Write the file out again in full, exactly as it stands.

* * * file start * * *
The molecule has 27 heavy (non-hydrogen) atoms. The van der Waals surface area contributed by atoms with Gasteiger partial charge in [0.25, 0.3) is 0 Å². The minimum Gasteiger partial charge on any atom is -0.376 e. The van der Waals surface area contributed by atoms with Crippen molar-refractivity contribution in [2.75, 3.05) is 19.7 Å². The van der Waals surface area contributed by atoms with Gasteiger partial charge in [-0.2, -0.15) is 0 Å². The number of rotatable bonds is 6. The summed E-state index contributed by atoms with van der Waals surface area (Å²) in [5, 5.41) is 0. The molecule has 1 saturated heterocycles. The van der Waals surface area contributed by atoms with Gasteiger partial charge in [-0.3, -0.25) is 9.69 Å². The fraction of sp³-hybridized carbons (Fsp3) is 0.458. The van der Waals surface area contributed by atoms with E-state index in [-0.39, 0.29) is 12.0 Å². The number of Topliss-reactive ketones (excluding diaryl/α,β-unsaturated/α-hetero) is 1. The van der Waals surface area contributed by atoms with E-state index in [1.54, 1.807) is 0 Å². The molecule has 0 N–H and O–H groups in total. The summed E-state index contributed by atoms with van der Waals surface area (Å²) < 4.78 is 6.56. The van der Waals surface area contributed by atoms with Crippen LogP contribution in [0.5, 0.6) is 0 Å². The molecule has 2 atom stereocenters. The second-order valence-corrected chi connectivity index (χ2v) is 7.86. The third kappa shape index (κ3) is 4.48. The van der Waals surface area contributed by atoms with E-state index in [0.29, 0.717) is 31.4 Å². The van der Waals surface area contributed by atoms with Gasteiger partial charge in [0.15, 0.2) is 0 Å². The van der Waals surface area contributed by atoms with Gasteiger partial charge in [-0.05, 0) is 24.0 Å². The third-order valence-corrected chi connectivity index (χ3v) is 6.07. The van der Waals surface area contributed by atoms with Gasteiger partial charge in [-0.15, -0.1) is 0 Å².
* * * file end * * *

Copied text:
The molecule has 27 heavy (non-hydrogen) atoms. The van der Waals surface area contributed by atoms with Gasteiger partial charge in [0.25, 0.3) is 0 Å². The minimum Gasteiger partial charge on any atom is -0.376 e. The van der Waals surface area contributed by atoms with Crippen molar-refractivity contribution in [2.75, 3.05) is 19.7 Å². The van der Waals surface area contributed by atoms with Gasteiger partial charge in [-0.2, -0.15) is 0 Å². The number of rotatable bonds is 6. The summed E-state index contributed by atoms with van der Waals surface area (Å²) in [5, 5.41) is 0. The molecule has 1 saturated heterocycles. The van der Waals surface area contributed by atoms with Gasteiger partial charge in [-0.3, -0.25) is 9.69 Å². The fraction of sp³-hybridized carbons (Fsp3) is 0.458. The van der Waals surface area contributed by atoms with E-state index in [-0.39, 0.29) is 12.0 Å². The number of Topliss-reactive ketones (excluding diaryl/α,β-unsaturated/α-hetero) is 1. The van der Waals surface area contributed by atoms with E-state index in [1.54, 1.807) is 0 Å². The molecule has 0 N–H and O–H groups in total. The summed E-state index contributed by atoms with van der Waals surface area (Å²) < 4.78 is 6.56. The van der Waals surface area contributed by atoms with Crippen LogP contribution in [0.5, 0.6) is 0 Å². The molecule has 2 atom stereocenters. The second-order valence-corrected chi connectivity index (χ2v) is 7.86. The third kappa shape index (κ3) is 4.48. The van der Waals surface area contributed by atoms with E-state index in [0.29, 0.717) is 31.4 Å². The van der Waals surface area contributed by atoms with Gasteiger partial charge in [0.15, 0.2) is 0 Å². The van der Waals surface area contributed by atoms with Gasteiger partial charge in [-0.05, 0) is 24.0 Å². The third-order valence-corrected chi connectivity index (χ3v) is 6.07. The van der Waals surface area contributed by atoms with Gasteiger partial charge in [-0.15, -0.1) is 0 Å².